Eventually, it began to get light. Just the merest hint of dawn through the canvas of the tent. For what must have been several hours I’d been sitting up, laying on the ground, stretching, trying to sleep, half snoozing, shivering, crying. Now, with puffy red eyes, I left the tent again, thinking to walk some of the course now I could more or less see where I was going. It might help my back and leg and it would be better than the hard ground and trying to be quiet in the tent.
There was no one about, apart from security guards who eyed me slightly suspiciously as I passed them. Stiffly but trying to be mindful, I walked past the rows of tents, crossed a rickety board over a cattle grid and began to climb a stony hill away from the campsite. The air was still chilly and slightly fresh from the rain and, when I reached the top of the hill, morning mist was swirling across the golden fields below. The beauty of this misty dawn finally put a smile on my face. What I should have done was take a photo but my head was fuzzy from lack of sleep so I just kept on walking.
Slowly but surely the pain in my leg and back began to ease a little as I followed the course markers along a grassy trail on the high ridge. Despite the rain the earth was as hard as iron and a long, jagged crack ran, almost unbroken, along the middle of the trail, as if the hill was about to split in two at any moment. Over an old stone wall I could see the misty fields beyond and, finally, I remembered my phone in my pocket and stopped to take a picture.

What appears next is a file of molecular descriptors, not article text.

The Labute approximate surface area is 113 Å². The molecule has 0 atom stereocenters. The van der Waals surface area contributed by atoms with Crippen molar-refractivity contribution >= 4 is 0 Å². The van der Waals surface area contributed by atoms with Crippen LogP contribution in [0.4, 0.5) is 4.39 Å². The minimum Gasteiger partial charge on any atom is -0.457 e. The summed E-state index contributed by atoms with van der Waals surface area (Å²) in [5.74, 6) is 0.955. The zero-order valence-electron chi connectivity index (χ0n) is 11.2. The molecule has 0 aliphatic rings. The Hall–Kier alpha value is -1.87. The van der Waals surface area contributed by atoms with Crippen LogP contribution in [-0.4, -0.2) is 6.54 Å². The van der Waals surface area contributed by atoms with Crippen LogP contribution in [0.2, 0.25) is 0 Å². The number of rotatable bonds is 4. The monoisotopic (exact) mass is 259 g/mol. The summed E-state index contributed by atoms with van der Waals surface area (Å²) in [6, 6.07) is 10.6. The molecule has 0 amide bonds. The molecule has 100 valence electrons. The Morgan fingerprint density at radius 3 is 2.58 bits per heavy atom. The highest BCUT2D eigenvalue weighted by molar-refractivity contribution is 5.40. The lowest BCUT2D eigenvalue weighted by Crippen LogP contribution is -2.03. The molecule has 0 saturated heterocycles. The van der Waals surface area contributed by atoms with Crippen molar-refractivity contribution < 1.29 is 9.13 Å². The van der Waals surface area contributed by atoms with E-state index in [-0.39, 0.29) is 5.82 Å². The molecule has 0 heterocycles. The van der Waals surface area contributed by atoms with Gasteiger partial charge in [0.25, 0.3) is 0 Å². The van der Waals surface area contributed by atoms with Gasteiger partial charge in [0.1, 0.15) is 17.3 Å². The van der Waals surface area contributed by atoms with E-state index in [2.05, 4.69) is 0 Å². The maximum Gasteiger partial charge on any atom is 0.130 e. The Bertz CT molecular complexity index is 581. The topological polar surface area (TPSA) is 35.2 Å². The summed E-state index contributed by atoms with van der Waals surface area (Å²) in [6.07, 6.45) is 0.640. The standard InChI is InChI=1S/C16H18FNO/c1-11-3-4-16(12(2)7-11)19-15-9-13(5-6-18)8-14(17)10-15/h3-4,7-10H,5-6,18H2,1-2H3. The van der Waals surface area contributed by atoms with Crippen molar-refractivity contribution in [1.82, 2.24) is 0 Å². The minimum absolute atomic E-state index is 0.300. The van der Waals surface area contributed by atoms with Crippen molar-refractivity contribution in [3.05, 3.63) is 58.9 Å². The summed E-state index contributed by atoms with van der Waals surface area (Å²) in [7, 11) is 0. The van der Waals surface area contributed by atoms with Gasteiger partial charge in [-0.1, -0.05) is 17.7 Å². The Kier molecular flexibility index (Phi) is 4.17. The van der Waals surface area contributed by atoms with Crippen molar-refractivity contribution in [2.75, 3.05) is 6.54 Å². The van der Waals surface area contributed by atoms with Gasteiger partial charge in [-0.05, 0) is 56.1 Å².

Soon the course markers led me into the woods and I recognised the crossroads where I stood taking photos of the runners last year. A camper van and gazebo ringed with fairy lights marked the spot where the marshals were sleeping. It looked quite magical in the dark wood but I crept past as quietly as I could. They might not be running but twenty four hours of solid cheering is almost as hard and the marshals deserved their rest.
The woodland trail was mostly marked by lines of white tape so it was easy enough to follow, even though it was darker in the trees. The ground here was badly rutted and filled with lumps, bumps, roots and holes though so I had to carefully watch my feet. After a while the trail turned back on itself and I got my phone from my pocket to take a picture of the marshal’s camp in the distance as I approached it. As it was so dark I wasn’t expecting much but what happened was very strange. As I snapped the shutter and looked at the small screen I noticed an odd misty substance rising from the ground. As far as I could see there was nothing on the trail in front of me and this substance was only visible on my phone screen.